One cardiac cycle is completed when the heart fills with blood, ND the blood is pumped out of the heart. There are two phases – diastole (when the ventricles are relaxed and the heart fills with blood) and systole (when the ventricles contract and pump blood to the arteries). During the first diastole phase, degenerated blood from the body flows into the right atrium. The therapeutically valves mean the blood can pass into the ventricles. The tricuspids valve prevents blood flowing backwards. During the systole phase, the right ventricle gets impulses from the Pureeing fibers, and contracts.
The therapeutically valves close and the milliner valves open, and the blood enters the pulmonary artery (which takes the blood to the lungs and is oxygenated). The pulmonary valve prevents backfill. Then a second diastole and systole phase follows, but in the left atrium and ventricle, with oxygenated blood, which then goes to the rest of the body. We have this double circulatory system to ensure there is enough pressure for the blood to go to all of the cells. This is a cycle because the blood from the body enters the right atrium again via the even cave, and the whole process repeats.
Biological cycles can also be seen at a population level – predator prey cycles. All living things within an ecosystem are interdependent, and a change in one population often affects another. Predators need to be adapted to efficient hunting, and the prey species must be adapted for escaping them. If the prey population grows, predator numbers will also increase as there is an increased food supply. However, an increased predator population means the food is consumed at a higher rate and the food supply decreases. A decreased food supply cannot sustain the predator population, so this drops as well.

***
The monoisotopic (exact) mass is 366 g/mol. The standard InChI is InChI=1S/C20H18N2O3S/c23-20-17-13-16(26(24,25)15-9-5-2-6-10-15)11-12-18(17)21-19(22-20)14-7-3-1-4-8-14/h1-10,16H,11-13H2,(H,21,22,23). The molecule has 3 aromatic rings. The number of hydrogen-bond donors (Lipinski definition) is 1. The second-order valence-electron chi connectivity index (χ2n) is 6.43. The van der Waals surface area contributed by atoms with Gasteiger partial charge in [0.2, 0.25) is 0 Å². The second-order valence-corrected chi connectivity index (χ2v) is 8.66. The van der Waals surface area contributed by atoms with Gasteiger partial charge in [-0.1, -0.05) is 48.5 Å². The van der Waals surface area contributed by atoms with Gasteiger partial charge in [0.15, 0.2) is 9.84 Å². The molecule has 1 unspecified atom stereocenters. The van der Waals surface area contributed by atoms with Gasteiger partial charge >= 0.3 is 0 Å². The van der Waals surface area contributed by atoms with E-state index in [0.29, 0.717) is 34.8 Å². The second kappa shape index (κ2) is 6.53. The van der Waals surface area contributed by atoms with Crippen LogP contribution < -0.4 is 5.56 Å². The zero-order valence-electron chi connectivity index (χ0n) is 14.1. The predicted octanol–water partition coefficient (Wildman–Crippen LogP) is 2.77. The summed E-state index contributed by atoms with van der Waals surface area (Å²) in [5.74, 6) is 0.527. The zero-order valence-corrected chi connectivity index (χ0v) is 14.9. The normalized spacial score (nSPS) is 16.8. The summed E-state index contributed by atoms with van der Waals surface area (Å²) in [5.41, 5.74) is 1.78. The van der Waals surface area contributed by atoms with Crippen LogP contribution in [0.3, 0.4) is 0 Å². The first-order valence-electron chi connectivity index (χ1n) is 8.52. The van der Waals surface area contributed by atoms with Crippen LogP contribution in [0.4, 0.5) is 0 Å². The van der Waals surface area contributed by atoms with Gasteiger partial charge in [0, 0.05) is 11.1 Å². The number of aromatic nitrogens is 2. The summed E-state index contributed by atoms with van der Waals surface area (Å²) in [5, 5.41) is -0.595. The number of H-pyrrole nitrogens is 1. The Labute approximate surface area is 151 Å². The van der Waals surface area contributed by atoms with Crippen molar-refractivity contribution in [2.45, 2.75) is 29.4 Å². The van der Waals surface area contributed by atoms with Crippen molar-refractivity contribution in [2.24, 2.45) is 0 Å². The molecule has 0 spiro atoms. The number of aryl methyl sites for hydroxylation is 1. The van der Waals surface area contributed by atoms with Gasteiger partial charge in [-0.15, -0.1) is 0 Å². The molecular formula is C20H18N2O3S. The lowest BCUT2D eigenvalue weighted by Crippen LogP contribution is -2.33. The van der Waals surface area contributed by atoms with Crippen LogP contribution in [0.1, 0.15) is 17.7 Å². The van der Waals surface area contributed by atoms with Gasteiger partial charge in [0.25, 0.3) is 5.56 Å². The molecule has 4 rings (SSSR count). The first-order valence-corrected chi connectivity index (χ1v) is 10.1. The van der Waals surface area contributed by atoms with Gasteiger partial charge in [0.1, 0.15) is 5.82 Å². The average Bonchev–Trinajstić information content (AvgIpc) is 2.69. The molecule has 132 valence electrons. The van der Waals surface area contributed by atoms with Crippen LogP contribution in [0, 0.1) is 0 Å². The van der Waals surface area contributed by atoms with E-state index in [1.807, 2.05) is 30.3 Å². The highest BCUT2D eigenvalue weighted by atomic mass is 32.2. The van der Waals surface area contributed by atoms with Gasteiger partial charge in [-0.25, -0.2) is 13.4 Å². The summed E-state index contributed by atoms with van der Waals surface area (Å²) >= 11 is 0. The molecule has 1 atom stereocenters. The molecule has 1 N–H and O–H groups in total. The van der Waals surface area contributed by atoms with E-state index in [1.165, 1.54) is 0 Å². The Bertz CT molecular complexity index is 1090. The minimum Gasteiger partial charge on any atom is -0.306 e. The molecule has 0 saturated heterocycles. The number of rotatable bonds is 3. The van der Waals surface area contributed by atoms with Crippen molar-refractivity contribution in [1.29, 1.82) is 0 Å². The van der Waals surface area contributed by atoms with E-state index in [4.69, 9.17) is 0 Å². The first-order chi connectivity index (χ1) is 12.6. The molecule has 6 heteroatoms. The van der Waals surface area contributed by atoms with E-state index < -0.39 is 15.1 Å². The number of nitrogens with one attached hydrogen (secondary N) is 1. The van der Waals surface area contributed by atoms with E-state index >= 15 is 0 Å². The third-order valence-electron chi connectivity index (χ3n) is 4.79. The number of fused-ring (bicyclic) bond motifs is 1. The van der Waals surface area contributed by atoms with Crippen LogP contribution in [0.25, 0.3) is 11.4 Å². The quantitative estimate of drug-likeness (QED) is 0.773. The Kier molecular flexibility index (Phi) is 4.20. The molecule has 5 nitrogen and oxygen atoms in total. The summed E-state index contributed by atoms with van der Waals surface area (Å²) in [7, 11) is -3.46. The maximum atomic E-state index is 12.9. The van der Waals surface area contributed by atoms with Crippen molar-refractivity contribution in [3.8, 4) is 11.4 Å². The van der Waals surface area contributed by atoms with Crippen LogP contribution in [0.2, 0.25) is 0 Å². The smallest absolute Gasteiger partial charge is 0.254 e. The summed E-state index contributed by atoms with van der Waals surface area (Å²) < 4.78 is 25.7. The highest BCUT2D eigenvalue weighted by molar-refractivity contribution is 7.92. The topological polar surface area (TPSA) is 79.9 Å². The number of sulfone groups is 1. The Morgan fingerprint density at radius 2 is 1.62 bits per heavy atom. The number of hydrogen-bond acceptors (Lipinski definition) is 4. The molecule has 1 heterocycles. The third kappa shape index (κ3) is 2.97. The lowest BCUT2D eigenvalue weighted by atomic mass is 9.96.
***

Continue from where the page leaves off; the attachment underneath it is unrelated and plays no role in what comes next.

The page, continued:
This means the prey population will increase once again, and so on, the cycle repeats. This pattern can be see with the predator prey cycle for the Canadian lynx and the snowshoe hare. Biological cycles can be seen at greater scales as well, for example, the Nitrogen cycle. Nitrogen is essential for the formation of amino acids in proteins, and there is a lot of nitrogen in the air, but as it is so enervative, it cannot be used by plants directly. The nitrogen gas is therefore converted to ammonium by notifying bacteria in the soil or root nodules (which requires a lot of energy from respiration).
Nitrite bacteria then convert this into nitrites (NON-) by an oxidation reaction, and nitrate bacteria convert these further into nitrates (NON-), which is also an oxidation reaction. Nitrate ions can be more readily absorbed by plants. The nitrate ions are washed into the water table, lakes, sea etc. Identifying bacteria use NON- as a final electron acceptor in the electron transport chain (as no 02 present in water logged soil), and break it down into NO gas, which is released back into the atmosphere. The cycle then repeats all over again.